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Why method on picture nor working as intended? It provides some random direction (I want Z direction of object). I just want to copy rotation from object to generated mesh/curve line

enter image description here

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Although they are both ordered collections of 3 numbers, Directions and Rotations are different things.

  • A Direction is a vector in a 3D space, composed of lengths in the X direction,Y direction, and Z direction of that space.
  • An Euler Rotation is a transformation: a series of angles through which some collection of vectors is rotated about the X,Y, and Z axes of the given space.
  • In a GN tree, the overall 'space' is that of the modified object; measured along the object's own X,Y and Z axes.

You have plugged a Rotation into a Direction.

The simplest way to line your laser beam up with the your handle would be to make the GN-created beam a modification of the handle, with the handle as the input Geometry. Then, from your illustration, the curve's direction would always be (0,0,-1).

However, if you want the beam to be a modification of another (perhaps dummy) object, then you have to compensate for the difference in orientations between the modified object and the handle.

You want the Direction of the beam to be whatever (0,0,-1) becomes when it has been rotated though the same angles as the handle, so this is one way to get hold of that:

enter image description here

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  • $\begingroup$ I've glossed over what X,Y and Z are in Euler rotations.. how the rotation about one axis changes the meaning of the rotation about the next, and why the order of rotations matters. This is a nice explanation. $\endgroup$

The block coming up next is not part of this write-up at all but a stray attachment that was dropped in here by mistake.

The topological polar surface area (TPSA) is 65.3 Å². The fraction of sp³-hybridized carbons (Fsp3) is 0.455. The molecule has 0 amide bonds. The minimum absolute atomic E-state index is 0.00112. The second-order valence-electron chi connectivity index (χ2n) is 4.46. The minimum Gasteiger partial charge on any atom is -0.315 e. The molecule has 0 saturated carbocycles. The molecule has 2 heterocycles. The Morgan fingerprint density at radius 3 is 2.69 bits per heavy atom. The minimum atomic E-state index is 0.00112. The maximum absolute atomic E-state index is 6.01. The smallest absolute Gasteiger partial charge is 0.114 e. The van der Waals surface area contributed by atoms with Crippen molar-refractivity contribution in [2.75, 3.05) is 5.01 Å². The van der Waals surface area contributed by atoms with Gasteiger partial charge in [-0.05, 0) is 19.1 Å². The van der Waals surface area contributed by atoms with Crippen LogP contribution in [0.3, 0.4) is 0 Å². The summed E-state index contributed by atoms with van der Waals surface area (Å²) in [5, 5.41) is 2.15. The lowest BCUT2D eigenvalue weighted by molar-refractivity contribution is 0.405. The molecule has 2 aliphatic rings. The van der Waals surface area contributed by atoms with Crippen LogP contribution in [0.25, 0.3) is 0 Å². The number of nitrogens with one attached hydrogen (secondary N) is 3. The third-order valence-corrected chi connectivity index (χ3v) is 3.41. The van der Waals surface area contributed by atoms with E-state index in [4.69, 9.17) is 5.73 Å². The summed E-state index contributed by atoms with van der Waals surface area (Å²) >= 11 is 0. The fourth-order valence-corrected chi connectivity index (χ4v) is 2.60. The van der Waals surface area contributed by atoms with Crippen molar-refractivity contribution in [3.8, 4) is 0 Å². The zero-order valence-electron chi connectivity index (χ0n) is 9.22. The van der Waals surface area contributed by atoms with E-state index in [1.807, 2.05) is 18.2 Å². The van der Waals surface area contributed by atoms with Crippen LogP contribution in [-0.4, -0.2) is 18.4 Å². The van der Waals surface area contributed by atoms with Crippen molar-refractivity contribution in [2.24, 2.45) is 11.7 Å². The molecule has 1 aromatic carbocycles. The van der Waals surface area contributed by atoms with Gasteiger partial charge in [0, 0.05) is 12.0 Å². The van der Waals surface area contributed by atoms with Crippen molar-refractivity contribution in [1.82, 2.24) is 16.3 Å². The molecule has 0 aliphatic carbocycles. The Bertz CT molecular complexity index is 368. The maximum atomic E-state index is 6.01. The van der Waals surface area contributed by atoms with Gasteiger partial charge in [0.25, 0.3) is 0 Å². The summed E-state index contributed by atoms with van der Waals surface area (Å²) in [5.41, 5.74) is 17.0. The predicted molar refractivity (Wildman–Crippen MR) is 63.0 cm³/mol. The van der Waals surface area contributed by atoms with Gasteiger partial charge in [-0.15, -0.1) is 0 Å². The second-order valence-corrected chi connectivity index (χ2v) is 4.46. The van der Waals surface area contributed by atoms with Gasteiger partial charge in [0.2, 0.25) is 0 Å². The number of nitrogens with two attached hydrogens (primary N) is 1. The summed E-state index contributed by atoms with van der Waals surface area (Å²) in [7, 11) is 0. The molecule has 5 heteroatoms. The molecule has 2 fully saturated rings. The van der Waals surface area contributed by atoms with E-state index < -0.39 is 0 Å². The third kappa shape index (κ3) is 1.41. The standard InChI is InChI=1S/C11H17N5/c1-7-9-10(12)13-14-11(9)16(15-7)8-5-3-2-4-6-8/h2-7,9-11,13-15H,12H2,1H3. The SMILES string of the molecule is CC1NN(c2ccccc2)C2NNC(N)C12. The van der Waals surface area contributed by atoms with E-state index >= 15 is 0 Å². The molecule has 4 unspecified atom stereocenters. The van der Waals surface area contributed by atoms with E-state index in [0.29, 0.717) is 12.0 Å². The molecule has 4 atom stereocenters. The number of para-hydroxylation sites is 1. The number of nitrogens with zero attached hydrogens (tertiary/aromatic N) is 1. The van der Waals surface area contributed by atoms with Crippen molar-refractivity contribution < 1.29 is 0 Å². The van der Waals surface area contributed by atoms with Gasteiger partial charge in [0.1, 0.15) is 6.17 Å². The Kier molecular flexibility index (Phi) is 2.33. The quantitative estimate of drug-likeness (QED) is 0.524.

– Robin Betts
    Jan 25, 2022 at 10:24
  • $\begingroup$ Thank you for your attention! So there is 3 types of vector data: Coordinate, Euler Rotations and Directions? $\endgroup$
    – Bicukow
    Jan 25, 2022 at 11:46
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    $\begingroup$ @AlexanderBicukow Strictly, I suppose... 'Coordinates' are just a way of referring to a set of numbers defining a measurement in some space.. (that could be 2D, 3D, Polar, Spherical) ... A 'Vector' is a line with a length and a direction. The difference between one end and the other of a vector is given by a set of coordinates. 'Direction' is the direction of a vector, ignoring its length. Specifically, the vector's length is ignored by setting it to 1: 'Normalizing' it. A 'Point' is where one end of a vector is, when the other end is at (0,0,0). $\endgroup$
    – Robin Betts
    Jan 25, 2022 at 12:53
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    $\begingroup$ @AlexanderBicukow An 'Euler Rotation' is not a vector. But it is an ordered set of 3 numbers, so it can be handled by nodes which expect vectors. $\endgroup$
    – Robin Betts
    Jan 25, 2022 at 12:54

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